There are many illustrations. Your neighbor is in some trouble. You hear of it, and being a believer in prayer, you go to your place of devotion and plead that God would send him the help he needs. But almost certainly, prayer is not the duty of the hour. Rather, it is to rise from your knees and go to your neighbor and with your own hands do for him what he needs to have done. If a friend of yours is taken suddenly ill, or is injured in an accident, your duty probably is not to go to your closet and spend a season in prayer for him--but to hasten for a physician.
It is our duty to pray always, to take everything to God. But usually prayer is not all our duty. Ofttimes, we must go out to answer our own prayers. There is too much selfish praying--praying only for ourselves. Such prayers are not heard. The Lord's Prayer teaches us that we must include all men in our supplications. Love never ends with ourselves, nor does prayer. We must pray for others, and if we pray for our neighbors, we must go forth to answer their cries for help. While we pray for those in distress, we must open our hand toward those who need.
It is the weakness of many people's prayers--that they end with their utterance. We may think we are keeping watch for the answers--but we are only idly waiting for God to do--what He is waiting for us to do! We ask God to give bread to the hungry and drink to the thirsty, not remembering that the Master will say, "For I was hungry and you gave Me nothing to eat; I was thirsty and you gave Me nothing to drink; I was a stranger and you did not take Me in; I was naked and you did not clothe Me, sick and in prison and you did not take care of Me." Prayer for the relief of others in distress--must be followed at once by personal ministries of love. We are to pray and then to hasten out, filled with the Spirit, to do the work that needs to be done.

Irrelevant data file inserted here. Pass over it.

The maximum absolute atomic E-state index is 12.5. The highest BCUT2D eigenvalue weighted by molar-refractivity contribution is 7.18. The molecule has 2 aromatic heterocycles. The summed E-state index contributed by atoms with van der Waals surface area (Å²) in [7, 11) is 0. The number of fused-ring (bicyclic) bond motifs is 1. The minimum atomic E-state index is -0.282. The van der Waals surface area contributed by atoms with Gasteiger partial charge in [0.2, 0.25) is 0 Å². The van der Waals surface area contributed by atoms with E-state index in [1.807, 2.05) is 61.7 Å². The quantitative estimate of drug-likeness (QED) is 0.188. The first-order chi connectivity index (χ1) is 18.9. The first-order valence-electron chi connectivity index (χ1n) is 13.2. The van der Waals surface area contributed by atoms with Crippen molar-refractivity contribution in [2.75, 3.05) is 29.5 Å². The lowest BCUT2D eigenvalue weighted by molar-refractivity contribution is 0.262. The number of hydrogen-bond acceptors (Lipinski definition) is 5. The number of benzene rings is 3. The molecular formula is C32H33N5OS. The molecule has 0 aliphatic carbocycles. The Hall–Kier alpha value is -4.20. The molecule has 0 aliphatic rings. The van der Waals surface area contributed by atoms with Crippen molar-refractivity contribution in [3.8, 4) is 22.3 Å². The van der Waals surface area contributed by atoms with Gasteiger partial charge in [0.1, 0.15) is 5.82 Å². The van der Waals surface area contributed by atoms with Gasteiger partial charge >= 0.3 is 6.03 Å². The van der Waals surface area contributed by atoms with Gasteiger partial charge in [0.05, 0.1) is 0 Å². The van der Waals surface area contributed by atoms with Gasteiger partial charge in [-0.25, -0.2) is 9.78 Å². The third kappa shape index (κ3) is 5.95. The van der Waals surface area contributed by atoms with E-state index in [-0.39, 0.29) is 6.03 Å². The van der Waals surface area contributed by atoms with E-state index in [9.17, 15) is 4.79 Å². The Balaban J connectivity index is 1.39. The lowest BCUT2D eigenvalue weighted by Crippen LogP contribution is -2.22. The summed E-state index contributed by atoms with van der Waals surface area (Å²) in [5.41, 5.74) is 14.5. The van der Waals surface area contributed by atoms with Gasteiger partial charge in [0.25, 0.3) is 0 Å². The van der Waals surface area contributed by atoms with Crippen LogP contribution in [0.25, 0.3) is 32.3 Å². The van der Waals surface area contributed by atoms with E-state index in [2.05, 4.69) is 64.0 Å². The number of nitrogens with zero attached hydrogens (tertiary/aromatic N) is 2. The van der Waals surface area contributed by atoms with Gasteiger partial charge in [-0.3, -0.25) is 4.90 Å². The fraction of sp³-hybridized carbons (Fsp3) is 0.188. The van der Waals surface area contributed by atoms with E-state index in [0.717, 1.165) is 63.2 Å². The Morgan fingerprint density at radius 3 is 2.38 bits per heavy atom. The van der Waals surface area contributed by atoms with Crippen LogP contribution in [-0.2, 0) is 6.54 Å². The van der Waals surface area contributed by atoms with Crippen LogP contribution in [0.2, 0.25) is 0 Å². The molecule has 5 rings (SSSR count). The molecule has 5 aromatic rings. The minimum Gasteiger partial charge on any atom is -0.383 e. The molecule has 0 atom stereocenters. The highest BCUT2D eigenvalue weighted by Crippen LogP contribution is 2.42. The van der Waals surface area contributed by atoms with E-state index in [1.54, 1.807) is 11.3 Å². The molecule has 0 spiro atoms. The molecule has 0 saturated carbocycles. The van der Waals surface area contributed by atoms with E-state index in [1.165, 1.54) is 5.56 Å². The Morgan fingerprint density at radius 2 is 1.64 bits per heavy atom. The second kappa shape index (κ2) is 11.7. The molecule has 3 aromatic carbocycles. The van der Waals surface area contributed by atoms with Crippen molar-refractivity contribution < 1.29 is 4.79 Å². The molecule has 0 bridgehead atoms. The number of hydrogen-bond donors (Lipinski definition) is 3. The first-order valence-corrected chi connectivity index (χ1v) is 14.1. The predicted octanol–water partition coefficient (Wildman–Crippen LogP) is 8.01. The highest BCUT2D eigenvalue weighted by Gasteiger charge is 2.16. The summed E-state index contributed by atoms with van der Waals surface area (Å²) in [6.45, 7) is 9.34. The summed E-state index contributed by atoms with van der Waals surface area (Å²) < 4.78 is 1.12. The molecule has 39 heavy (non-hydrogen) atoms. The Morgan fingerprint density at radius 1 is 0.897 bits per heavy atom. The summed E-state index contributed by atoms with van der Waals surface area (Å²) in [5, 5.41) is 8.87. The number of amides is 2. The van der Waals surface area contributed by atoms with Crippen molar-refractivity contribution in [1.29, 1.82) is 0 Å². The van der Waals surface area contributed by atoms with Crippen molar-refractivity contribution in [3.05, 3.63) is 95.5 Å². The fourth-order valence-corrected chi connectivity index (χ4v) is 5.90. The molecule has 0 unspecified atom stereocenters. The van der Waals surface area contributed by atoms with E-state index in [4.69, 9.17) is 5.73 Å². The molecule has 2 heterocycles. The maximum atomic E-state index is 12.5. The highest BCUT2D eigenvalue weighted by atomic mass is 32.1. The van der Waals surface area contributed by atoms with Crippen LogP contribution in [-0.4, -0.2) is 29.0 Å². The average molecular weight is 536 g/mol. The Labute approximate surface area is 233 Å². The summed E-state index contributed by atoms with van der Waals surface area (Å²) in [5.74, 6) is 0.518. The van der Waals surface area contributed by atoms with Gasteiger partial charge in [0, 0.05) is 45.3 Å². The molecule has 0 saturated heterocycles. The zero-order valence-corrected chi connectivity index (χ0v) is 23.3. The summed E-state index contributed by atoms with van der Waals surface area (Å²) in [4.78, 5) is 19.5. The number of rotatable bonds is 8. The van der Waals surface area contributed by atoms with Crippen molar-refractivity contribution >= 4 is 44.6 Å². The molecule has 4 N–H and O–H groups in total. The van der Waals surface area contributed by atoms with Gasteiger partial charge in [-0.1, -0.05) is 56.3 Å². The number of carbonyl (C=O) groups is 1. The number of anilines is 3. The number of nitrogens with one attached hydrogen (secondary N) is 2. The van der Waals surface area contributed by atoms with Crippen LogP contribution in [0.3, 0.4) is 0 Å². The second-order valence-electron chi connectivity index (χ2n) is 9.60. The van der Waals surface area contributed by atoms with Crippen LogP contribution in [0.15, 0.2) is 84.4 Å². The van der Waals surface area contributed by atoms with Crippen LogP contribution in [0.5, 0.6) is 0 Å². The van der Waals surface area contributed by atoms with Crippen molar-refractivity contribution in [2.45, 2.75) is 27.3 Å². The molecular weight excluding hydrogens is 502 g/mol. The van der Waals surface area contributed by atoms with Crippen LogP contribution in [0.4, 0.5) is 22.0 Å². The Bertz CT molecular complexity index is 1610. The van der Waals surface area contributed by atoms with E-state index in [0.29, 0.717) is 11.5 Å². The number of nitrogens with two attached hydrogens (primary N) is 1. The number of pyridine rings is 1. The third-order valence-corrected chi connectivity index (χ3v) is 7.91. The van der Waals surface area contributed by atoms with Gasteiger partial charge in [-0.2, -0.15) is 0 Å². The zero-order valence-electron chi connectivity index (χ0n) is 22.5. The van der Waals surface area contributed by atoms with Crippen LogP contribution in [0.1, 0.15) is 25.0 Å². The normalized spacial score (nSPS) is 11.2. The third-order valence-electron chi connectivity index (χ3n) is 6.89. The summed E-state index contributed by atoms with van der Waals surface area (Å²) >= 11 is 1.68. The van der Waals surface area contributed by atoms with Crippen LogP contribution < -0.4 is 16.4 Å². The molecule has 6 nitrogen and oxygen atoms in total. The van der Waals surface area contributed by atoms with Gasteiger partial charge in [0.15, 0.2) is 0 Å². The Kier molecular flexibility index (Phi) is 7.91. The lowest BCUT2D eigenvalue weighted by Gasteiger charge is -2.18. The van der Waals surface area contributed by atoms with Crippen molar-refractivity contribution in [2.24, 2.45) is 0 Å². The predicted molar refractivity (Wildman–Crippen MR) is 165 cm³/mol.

Take another phase of the lesson. All praying has for its highest reach, its divinest attainment, perfect submission to the will of God. Every true prayer we make must end with "not my will--but Yours, be done." Many prayers therefore never become prayers, because they never become acquiescent in God's will. Before we can look up and see the answers coming, we must learn the great lesson of self-surrender. We know not what to pray for as we ought. We do not know what is best for ourselves. Only when we are ready to commit all things that concern us into the hands of God, and let Him order our ways--are we sure that they will be well-ordered. When we are ready to pray thus, we are ready to look up and watch for the answer which God will give.
Such consecration of the will is the supremest reach of faith and life. When we have come to this point we can always look up and know that the answer will come. Some things we hoped for may not come--but if not, then something better will come instead.